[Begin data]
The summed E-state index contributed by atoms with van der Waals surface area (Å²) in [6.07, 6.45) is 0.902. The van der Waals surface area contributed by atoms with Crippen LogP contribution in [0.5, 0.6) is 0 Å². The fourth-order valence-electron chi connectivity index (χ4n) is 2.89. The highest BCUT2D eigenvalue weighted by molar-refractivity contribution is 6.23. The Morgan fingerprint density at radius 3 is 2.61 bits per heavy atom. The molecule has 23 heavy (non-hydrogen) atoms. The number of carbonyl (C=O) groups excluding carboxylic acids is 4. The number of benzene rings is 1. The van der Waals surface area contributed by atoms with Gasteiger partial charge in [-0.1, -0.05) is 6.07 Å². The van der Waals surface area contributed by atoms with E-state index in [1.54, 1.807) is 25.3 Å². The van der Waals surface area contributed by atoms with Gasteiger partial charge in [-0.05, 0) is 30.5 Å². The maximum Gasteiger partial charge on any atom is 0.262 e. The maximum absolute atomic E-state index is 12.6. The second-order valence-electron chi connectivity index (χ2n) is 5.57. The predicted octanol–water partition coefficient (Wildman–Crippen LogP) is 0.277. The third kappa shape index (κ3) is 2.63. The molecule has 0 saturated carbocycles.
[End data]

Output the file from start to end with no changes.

The summed E-state index contributed by atoms with van der Waals surface area (Å²) in [6.07, 6.45) is 0.902. The van der Waals surface area contributed by atoms with Crippen LogP contribution in [0.5, 0.6) is 0 Å². The fourth-order valence-electron chi connectivity index (χ4n) is 2.89. The highest BCUT2D eigenvalue weighted by molar-refractivity contribution is 6.23. The Morgan fingerprint density at radius 3 is 2.61 bits per heavy atom. The molecule has 23 heavy (non-hydrogen) atoms. The number of carbonyl (C=O) groups excluding carboxylic acids is 4. The number of benzene rings is 1. The van der Waals surface area contributed by atoms with Gasteiger partial charge in [-0.1, -0.05) is 6.07 Å². The van der Waals surface area contributed by atoms with E-state index in [1.54, 1.807) is 25.3 Å². The van der Waals surface area contributed by atoms with Gasteiger partial charge in [-0.05, 0) is 30.5 Å². The maximum Gasteiger partial charge on any atom is 0.262 e. The maximum absolute atomic E-state index is 12.6. The second-order valence-electron chi connectivity index (χ2n) is 5.57. The predicted octanol–water partition coefficient (Wildman–Crippen LogP) is 0.277. The third kappa shape index (κ3) is 2.63. The molecule has 0 saturated carbocycles.